COLUMN: A Malat Musing: Celebrating Early 'Rock'
“Rock N’ Roll will stand, man!” Wolfman Jack
A plane crashed on February 3, 1959 in a desolate farm field on the outskirts of Mason City, Iowa.
The crash killed “Rock N’ Rollers” Buddy Holly, Richie Valens and J.P. “The Big Bopper” Richardson.
Fifty-four years later, the tragic day will again be memorialized in a musical celebration at the Surf Ballroom in Clear Lake, Iowa – a celebration which began in 1979.
For 34 years this unique phenomenon has drawn worldwide early rock fans to this small Iowa town in the dead of winter. Reliving “The Winter Dance Party” tour provides a wonderfully rare opportunity. It recaptures a special era by celebrating and enjoying the music that so defined that era. But it is more than that. For this yearly celebration also serves to remind us of the historical and cultural significance of early rock.
It began on July 11, 1951 at WJW in Cleveland Ohio. Alan Freed aired the first musical program strictly devoted to rhythm and blues (R & B). Freed later coined the moniker “Rock ‘N’ Roll.”
Freed, along with the determination and commitment of Sam Phillips, the founder of Sun Records, in Memphis, Tennessee and the incredible, mesmerizing talent of Elvis Presley, brought “Rock ‘N’ Roll” to fruition.
By 1956, Elvis, Chuck Berry, Fats Domino and Little Richard started a movement that could not be halted. Their creativity and vitality gave rise to a second wave of “Rock N’ Rollers;” Carl Perkins, the Everly Brothers, Jerry Lee Lewis, Dion and the Belmonts, Richie Valens, J.P. “The Big Bopper” Richardson and Buddy Holly.
But there would be a price to pay for all that creativity and vitality.
From its inception early rock was targeted for destruction. Racial hatred ran rampant in America in the 1950’s. The racists along with many mainstream Americas were horrified that this previously banned black music had successfully found its way into mainstream America. J. Edgar Hoover, the director of the FBI, stated publicly that next to Communism early rock was the single biggest threat to America. They were determined to stop it. 1959 had become the pivotal year for their assault.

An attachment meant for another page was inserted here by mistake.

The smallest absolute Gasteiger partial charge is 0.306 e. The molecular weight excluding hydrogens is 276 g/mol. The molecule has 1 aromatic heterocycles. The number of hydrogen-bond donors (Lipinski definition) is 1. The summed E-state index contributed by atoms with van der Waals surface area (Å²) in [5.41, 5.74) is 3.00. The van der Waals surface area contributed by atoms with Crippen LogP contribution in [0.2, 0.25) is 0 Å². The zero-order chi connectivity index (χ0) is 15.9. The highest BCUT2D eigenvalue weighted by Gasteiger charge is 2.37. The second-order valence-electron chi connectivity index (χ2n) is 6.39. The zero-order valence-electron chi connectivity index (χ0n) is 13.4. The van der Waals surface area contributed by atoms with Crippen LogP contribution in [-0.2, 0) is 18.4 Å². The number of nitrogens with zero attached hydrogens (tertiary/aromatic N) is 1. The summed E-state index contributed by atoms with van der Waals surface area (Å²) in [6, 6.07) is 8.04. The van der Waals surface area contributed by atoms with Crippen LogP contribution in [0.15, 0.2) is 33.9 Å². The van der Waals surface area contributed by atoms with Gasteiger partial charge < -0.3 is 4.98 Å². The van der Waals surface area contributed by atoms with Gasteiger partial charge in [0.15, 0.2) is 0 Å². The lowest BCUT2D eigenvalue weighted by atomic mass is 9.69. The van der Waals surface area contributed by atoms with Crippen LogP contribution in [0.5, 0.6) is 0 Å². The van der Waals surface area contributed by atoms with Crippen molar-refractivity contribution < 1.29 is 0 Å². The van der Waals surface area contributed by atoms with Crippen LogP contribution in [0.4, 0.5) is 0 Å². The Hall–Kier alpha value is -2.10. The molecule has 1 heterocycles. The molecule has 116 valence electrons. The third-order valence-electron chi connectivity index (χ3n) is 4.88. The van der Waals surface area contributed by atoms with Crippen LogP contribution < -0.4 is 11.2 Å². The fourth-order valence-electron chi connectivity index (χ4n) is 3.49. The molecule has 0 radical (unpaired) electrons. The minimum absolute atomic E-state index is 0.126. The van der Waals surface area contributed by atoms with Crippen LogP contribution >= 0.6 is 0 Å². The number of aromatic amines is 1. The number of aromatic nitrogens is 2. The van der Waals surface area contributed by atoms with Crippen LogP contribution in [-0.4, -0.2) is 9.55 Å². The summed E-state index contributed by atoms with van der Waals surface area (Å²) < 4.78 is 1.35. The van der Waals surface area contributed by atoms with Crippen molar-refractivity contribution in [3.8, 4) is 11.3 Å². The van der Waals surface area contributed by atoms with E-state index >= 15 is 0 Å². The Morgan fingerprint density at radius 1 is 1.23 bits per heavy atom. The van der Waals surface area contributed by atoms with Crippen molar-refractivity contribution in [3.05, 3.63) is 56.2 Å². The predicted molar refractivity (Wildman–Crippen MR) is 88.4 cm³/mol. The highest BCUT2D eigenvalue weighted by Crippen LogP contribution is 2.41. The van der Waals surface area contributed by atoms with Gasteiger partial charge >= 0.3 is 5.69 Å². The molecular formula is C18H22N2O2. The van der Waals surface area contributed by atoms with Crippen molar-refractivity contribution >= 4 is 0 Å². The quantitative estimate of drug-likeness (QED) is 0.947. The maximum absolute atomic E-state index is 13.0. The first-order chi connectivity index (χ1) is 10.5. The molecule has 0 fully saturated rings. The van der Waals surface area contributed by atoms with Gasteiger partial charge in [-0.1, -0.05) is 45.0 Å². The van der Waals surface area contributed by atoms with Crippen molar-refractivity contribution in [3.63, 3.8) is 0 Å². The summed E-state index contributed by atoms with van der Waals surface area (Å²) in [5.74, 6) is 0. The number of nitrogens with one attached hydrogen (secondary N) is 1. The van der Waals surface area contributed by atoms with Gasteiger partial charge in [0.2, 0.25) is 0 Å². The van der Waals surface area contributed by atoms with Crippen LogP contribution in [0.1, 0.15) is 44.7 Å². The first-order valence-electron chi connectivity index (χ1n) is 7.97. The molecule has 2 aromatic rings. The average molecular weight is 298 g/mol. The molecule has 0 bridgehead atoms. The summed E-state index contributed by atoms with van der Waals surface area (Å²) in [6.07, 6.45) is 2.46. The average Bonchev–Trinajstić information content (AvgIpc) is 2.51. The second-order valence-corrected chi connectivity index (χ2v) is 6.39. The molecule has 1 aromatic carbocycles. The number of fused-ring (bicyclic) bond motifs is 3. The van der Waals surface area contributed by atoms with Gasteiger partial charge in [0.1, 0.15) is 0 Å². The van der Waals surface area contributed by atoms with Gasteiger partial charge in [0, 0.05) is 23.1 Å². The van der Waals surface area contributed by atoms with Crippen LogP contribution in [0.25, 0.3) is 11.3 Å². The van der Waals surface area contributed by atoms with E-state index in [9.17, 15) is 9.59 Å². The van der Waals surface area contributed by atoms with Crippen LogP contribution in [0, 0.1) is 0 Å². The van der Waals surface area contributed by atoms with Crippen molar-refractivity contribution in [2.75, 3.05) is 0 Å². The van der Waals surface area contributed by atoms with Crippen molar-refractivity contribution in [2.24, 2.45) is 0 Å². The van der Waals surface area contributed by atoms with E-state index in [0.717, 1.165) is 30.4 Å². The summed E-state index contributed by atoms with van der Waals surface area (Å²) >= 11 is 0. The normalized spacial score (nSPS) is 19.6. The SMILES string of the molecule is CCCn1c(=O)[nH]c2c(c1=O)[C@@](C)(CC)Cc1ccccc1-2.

Elvis was tucked neatly away in Germany serving Uncle Sam. Little Richard had dedicated his life to the Lord and was absent from the music scene. Chuck Berry’s credibility took serious hits when he was tagged with a jail bird image; Jerry Lee Lewis married his 13 year old cousin; Carl Perkins was recovering from an auto accident and a plane carrying Richie Valens, “The Big Bopper” and Buddy Holly crashed killing them all.
In addition, by 1959 an onslaught of demolition charges designed to disgrace the music and everyone involved with it had been strategically placed. All that was needed was a push on the plunger of the detonator. That came in the form of a racially motivated payola scandal spearheaded by the federal government.
Payola, up to this point, was like jay walking. It was prevalent but of no real concern. As Mel Karmazin, the former head of infinity Broadcasting and CBS noted, “every radio comes equipped with an on/off switch” clearly intimating that nobody in their right mind was going to play a lame record just because they were paid.
Nevertheless, Alan Freed was arrested, pleaded guilty, was blacklisted from broadcasting and died broke in 1965. In Chicago Phil Lind received death threats and needed police protection. Les Paul and Bobby Darin had to defend themselves against baseless charges. Dick Clark barely avoided prosecution by demonstrating that every song he played was based on popularity while divesting himself of interests in various record companies. Many other disc jockeys were fired while others quit before the long arm of racism could reach them.
Gradually and thoroughly the passion and raw sound, the hard edges, the strong regional accents, that defined early rock were clubbed into submission. By the early sixties the music had died.
Don McLean’s 1972 hit recording “American Pie” laments not just the loss of the rock stars, but the loss of the music. McLean longs for the happiness and security of those sweet, humble days of our youth. It is a simple melancholy, a lament, that the “music wouldn't play” anymore.
While the vitality and creativity of early rock were short-lived, its impact has endured. Early rock continues to inspire musicians and composers while leaving an indelible mark on our culture and society. For early rock’s true legacy extends way beyond the music. It is a legacy of commitment fueled by courage and character that aided in a cultural awakening – an awakening that provided greater access for blacks into mainstream American society. Clear Lake, in its truest essence, represents this legacy…a legacy that should be forever celebrated and for which we should be eternally grateful.
Phil Malat is a columnist for KSTP.com.